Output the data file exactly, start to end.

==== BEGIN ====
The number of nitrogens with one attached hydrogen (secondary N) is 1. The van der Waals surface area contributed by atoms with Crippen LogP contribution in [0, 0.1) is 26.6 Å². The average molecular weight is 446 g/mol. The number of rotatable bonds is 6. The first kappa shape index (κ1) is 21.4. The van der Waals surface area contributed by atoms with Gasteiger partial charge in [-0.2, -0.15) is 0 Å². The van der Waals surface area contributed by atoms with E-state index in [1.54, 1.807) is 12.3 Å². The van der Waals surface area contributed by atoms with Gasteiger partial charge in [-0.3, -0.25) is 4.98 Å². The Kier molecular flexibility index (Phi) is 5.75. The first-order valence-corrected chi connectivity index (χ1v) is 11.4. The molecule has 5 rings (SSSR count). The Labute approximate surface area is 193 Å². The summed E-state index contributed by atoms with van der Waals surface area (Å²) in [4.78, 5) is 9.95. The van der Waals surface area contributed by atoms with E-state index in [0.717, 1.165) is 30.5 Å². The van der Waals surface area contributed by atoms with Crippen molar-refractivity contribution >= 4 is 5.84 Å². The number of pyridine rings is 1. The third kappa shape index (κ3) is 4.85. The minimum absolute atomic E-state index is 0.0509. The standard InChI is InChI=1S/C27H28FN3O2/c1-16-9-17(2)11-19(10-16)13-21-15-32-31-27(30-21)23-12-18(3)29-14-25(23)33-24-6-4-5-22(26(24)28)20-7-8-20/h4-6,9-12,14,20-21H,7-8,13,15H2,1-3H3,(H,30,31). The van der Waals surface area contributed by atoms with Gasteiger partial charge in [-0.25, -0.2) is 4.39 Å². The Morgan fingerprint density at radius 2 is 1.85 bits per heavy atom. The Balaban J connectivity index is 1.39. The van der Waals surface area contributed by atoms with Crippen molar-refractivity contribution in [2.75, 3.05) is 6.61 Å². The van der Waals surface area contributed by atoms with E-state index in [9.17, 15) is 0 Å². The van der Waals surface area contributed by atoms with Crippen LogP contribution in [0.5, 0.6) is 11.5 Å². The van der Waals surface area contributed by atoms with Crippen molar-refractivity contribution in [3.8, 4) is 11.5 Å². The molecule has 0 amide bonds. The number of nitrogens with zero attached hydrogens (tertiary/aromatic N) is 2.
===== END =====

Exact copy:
The number of nitrogens with one attached hydrogen (secondary N) is 1. The van der Waals surface area contributed by atoms with Crippen LogP contribution in [0, 0.1) is 26.6 Å². The average molecular weight is 446 g/mol. The number of rotatable bonds is 6. The first kappa shape index (κ1) is 21.4. The van der Waals surface area contributed by atoms with Gasteiger partial charge in [-0.2, -0.15) is 0 Å². The van der Waals surface area contributed by atoms with E-state index in [1.54, 1.807) is 12.3 Å². The van der Waals surface area contributed by atoms with Gasteiger partial charge in [-0.3, -0.25) is 4.98 Å². The Kier molecular flexibility index (Phi) is 5.75. The first-order valence-corrected chi connectivity index (χ1v) is 11.4. The molecule has 5 rings (SSSR count). The Labute approximate surface area is 193 Å². The summed E-state index contributed by atoms with van der Waals surface area (Å²) in [4.78, 5) is 9.95. The van der Waals surface area contributed by atoms with E-state index in [0.717, 1.165) is 30.5 Å². The van der Waals surface area contributed by atoms with Crippen molar-refractivity contribution >= 4 is 5.84 Å². The number of pyridine rings is 1. The third kappa shape index (κ3) is 4.85. The minimum absolute atomic E-state index is 0.0509. The standard InChI is InChI=1S/C27H28FN3O2/c1-16-9-17(2)11-19(10-16)13-21-15-32-31-27(30-21)23-12-18(3)29-14-25(23)33-24-6-4-5-22(26(24)28)20-7-8-20/h4-6,9-12,14,20-21H,7-8,13,15H2,1-3H3,(H,30,31). The van der Waals surface area contributed by atoms with Gasteiger partial charge in [-0.25, -0.2) is 4.39 Å². The Morgan fingerprint density at radius 2 is 1.85 bits per heavy atom. The Balaban J connectivity index is 1.39. The van der Waals surface area contributed by atoms with Crippen molar-refractivity contribution in [2.75, 3.05) is 6.61 Å². The van der Waals surface area contributed by atoms with E-state index in [9.17, 15) is 0 Å². The van der Waals surface area contributed by atoms with Crippen LogP contribution in [0.5, 0.6) is 11.5 Å². The van der Waals surface area contributed by atoms with Crippen molar-refractivity contribution in [3.8, 4) is 11.5 Å². The molecule has 0 amide bonds. The number of nitrogens with zero attached hydrogens (tertiary/aromatic N) is 2.